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Life and Terror in Stalin's Russia, 1934-1941

Life and Terror in Stalin's Russia, 1934-1941

Robert W. Thurston
Copyright Date: 1996
Published by: Yale University Press
Pages: 320
https://www.jstor.org/stable/j.ctt32bw0h
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  • Book Info
    Life and Terror in Stalin's Russia, 1934-1941
    Book Description:

    Terror, in the sense of mass, unjust arrests, characterized the USSR during the late 1930s. But, argues Robert Thurston in this controversial book, Stalin did not intend to terrorize the country and did not need to rule by fear. Memoirs and interviews with Soviet people indicate that many more believed in Stalin's quest to eliminate internal enemies than were frightened by it.Drawing on recently opened Soviet archives and other sources, Thurston shows that between 1934 and 1936 police and court practice relaxed significantly. Then a series of events, together with the tense international situation and memories of real enemy activity during the savage Russian Civil War, combined to push leaders and people into a hysterical hunt for perceived "wreckers." After late 1938, however, the police and courts became dramatically milder.Coercion was not the key factor keeping the regime in power. More important was voluntary support, fostered at least in the cities by broad opportunities to criticize conditions and participate in decision making on the local level. The German invasion of 1941 found the populace deeply divided in its judgment of Stalinism, but the country's soldiers generally fought hard in its defense. Using German and Russian sources, the author probes Soviet morale and performance in the early fighting.Thurston's portrait of the era sheds new light on Stalin and the nature of his regime. It presents an unconventional and less condescending view of the Soviet people, depicted not simply as victims but also as actors in the violence, criticisms, and local decisions of the 1930s. Ironically, Stalinism helped prepare the way for the much more active society and for the reforms of fifty years later.

    eISBN: 978-0-300-14365-2
    Subjects: History

Table of Contents

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  1. Front Matter
    (pp. i-vi)
  2. Table of Contents
    (pp. vii-viii)
  3. List of Maps and Tables
    (pp. ix-x)
  4. Acknowledgments
    (pp. xi-xii)
  5. Introduction
    (pp. xiii-xxiv)

    In September 1987 I walked out of Sheremetevo Airport and boarded a bus to Moscow. There I found myself staring at an image that embodies the central issue of this book: a portrait of Stalin, hanging on the back of the driver’s seat.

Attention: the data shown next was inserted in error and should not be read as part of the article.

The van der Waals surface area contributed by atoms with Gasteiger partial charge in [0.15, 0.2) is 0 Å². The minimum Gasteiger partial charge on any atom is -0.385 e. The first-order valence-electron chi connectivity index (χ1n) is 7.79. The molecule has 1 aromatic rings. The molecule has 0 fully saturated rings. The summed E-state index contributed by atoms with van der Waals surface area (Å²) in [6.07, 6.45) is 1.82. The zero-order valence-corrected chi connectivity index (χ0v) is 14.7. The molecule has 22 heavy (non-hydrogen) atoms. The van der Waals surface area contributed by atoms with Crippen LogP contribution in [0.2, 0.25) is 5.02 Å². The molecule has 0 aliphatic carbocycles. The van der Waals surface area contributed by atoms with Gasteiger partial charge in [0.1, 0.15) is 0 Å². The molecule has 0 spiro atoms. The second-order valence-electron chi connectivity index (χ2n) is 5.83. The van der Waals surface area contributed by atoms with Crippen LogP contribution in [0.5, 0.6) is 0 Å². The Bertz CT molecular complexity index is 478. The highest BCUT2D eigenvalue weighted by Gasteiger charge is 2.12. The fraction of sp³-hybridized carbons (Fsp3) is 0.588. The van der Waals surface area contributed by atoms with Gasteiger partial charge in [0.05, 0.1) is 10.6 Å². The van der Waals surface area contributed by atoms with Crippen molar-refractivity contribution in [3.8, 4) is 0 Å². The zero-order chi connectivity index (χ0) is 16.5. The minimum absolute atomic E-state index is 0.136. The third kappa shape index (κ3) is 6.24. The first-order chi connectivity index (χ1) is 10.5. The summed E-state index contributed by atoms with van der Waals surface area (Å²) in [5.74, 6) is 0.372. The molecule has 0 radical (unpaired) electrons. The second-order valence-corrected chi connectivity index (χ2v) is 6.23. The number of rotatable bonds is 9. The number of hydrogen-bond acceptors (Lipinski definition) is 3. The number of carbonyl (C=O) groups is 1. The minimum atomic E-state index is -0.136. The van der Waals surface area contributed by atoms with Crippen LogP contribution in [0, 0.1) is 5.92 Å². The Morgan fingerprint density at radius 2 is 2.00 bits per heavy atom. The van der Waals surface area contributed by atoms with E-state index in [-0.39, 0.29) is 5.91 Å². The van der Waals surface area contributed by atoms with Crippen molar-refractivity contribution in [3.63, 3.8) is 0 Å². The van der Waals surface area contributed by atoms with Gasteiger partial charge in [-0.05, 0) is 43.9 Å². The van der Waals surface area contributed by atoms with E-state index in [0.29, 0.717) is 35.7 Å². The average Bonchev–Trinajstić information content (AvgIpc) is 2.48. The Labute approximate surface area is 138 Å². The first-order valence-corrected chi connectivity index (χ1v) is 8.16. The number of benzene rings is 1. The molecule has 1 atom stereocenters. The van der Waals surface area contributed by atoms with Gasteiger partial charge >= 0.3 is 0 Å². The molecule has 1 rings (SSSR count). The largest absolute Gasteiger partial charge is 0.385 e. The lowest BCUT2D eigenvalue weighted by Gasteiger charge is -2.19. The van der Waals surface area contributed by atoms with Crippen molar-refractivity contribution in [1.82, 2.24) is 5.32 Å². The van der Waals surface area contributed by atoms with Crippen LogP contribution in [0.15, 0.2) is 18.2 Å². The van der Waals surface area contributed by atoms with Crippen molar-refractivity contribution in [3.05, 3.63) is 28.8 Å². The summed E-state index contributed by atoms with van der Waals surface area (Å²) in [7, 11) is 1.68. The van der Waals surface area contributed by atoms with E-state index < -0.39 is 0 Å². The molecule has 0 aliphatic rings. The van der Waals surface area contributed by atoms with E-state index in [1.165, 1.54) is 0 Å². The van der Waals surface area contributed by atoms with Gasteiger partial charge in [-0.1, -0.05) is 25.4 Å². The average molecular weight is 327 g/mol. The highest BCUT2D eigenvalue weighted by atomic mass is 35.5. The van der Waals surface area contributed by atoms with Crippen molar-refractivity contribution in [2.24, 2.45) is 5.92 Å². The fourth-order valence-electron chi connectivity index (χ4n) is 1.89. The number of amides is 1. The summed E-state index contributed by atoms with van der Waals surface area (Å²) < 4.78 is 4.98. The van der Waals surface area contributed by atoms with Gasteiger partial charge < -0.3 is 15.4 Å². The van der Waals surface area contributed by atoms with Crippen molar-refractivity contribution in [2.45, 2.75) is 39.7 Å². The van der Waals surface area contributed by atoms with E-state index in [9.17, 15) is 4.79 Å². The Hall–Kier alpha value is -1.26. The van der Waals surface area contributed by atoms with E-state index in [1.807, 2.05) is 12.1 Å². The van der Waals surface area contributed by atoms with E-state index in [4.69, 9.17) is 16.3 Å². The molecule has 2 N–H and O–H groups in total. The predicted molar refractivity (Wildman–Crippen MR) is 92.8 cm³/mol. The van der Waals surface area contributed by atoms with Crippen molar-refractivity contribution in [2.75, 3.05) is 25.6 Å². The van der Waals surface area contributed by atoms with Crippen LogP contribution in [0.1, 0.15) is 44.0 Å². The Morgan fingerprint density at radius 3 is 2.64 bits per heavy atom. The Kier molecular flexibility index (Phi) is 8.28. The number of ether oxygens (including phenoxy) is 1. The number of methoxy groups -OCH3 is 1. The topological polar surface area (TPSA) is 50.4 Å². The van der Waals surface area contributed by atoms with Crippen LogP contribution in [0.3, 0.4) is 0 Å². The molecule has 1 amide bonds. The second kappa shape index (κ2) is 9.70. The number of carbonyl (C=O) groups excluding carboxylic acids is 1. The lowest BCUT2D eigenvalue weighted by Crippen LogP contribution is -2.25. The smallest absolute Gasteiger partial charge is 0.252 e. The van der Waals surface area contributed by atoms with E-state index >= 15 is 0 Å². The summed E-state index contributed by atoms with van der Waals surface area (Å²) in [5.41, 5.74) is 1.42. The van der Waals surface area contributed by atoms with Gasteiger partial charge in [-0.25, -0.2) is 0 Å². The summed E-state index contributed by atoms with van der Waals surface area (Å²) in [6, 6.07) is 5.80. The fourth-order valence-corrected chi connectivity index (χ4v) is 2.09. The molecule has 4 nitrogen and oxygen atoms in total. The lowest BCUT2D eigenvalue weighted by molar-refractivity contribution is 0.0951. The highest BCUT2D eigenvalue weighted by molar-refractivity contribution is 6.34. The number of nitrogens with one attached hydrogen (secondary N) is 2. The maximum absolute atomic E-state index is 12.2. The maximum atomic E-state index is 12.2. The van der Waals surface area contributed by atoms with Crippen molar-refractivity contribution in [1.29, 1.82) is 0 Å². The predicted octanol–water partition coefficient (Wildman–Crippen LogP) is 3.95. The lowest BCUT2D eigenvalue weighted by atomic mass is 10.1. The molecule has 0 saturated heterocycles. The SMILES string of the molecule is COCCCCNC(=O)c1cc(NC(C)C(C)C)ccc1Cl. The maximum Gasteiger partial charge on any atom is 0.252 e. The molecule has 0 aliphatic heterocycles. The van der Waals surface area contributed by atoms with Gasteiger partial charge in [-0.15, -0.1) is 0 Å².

Iosif Vissarionovich Stalin was born Iosif Djugashvili in 1879 in the Caucasian mountain town of Gori, Georgia. His notoriety in twentieth-century history is rivaled only by that of Hitler, Pol Pot, or Idi Amin. Leader of the Soviet Union from 1928–29 until his death in March 1953, Stalin presided over his country’s rise from second-rate status...

  6. 1 The Police and Courts Begin to Relax, 1933–1936
    (pp. 1-15)

    Much recent Western literature examines how the Soviet government drew on popular acquiescence, if not on outright voluntary support, in its early years.¹ During the Civil War, for example, the authorities found ways to integrate villagers into the new administrative structures and developed a policy concerning provisions that was acceptable to the peasants, whereby grain was funneled from farms to the Red Army and the cities, despite the grave lack of consumer goods flowing the other way.²

    As the Russian Empire fractured after 1917, bloodshed by the Reds was widespread and grotesque—but this was also true of their opponents,...

  7. 2 Politics and Tension in the Stalinist Leadership, 1934–1937
    (pp. 16-58)

    By 1934 new opposition to Stalin, especially regarding his handling of the economy and collectivization, had arisen within the Communist Party. The extent of the dissatisfaction, however, is unclear. Glasnost’ has not yet revealed the whole story, and may never do so, because in the nature of Soviet politics much would not have been committed to paper. Available memoirs are sometimes contradictory or problematic. Key records, kept in a special “presidential” archive within the Kremlin, are still not open to researchers. Nor can we be sure of the impact of this dissatisfaction on Stalin, though Robert C. Tucker is probably...